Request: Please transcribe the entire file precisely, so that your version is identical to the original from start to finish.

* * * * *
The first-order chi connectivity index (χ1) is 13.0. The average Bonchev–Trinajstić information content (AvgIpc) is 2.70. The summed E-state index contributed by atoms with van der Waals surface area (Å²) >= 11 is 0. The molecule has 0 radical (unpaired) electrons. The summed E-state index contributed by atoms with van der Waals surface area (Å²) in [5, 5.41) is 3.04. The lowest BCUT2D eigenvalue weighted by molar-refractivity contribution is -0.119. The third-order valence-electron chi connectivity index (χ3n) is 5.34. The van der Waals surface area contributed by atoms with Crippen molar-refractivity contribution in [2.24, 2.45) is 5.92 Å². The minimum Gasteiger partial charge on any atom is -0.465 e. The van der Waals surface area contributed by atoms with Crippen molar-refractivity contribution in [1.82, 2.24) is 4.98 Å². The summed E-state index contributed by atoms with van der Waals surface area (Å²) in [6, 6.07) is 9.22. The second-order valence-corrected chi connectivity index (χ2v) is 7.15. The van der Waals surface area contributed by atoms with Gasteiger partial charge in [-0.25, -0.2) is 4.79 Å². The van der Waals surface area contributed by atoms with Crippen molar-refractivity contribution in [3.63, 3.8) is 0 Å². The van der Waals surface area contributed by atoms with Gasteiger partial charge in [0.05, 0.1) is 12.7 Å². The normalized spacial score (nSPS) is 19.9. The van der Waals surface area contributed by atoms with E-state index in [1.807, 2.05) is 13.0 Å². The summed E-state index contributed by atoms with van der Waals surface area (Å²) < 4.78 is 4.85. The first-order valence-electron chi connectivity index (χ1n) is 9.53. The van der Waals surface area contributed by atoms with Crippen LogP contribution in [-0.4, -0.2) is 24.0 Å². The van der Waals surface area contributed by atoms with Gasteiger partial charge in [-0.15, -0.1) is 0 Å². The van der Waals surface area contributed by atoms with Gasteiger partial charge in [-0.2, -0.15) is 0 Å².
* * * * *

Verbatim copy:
The first-order chi connectivity index (χ1) is 13.0. The average Bonchev–Trinajstić information content (AvgIpc) is 2.70. The summed E-state index contributed by atoms with van der Waals surface area (Å²) >= 11 is 0. The molecule has 0 radical (unpaired) electrons. The summed E-state index contributed by atoms with van der Waals surface area (Å²) in [5, 5.41) is 3.04. The lowest BCUT2D eigenvalue weighted by molar-refractivity contribution is -0.119. The third-order valence-electron chi connectivity index (χ3n) is 5.34. The van der Waals surface area contributed by atoms with Crippen molar-refractivity contribution in [2.24, 2.45) is 5.92 Å². The minimum Gasteiger partial charge on any atom is -0.465 e. The van der Waals surface area contributed by atoms with Crippen molar-refractivity contribution in [1.82, 2.24) is 4.98 Å². The summed E-state index contributed by atoms with van der Waals surface area (Å²) in [6, 6.07) is 9.22. The second-order valence-corrected chi connectivity index (χ2v) is 7.15. The van der Waals surface area contributed by atoms with Gasteiger partial charge in [-0.25, -0.2) is 4.79 Å². The van der Waals surface area contributed by atoms with Crippen molar-refractivity contribution in [3.63, 3.8) is 0 Å². The van der Waals surface area contributed by atoms with Gasteiger partial charge in [0.05, 0.1) is 12.7 Å². The normalized spacial score (nSPS) is 19.9. The van der Waals surface area contributed by atoms with E-state index in [1.807, 2.05) is 13.0 Å². The summed E-state index contributed by atoms with van der Waals surface area (Å²) < 4.78 is 4.85. The first-order valence-electron chi connectivity index (χ1n) is 9.53. The van der Waals surface area contributed by atoms with Crippen LogP contribution in [-0.4, -0.2) is 24.0 Å². The van der Waals surface area contributed by atoms with Gasteiger partial charge in [-0.15, -0.1) is 0 Å². The van der Waals surface area contributed by atoms with Gasteiger partial charge in [-0.2, -0.15) is 0 Å².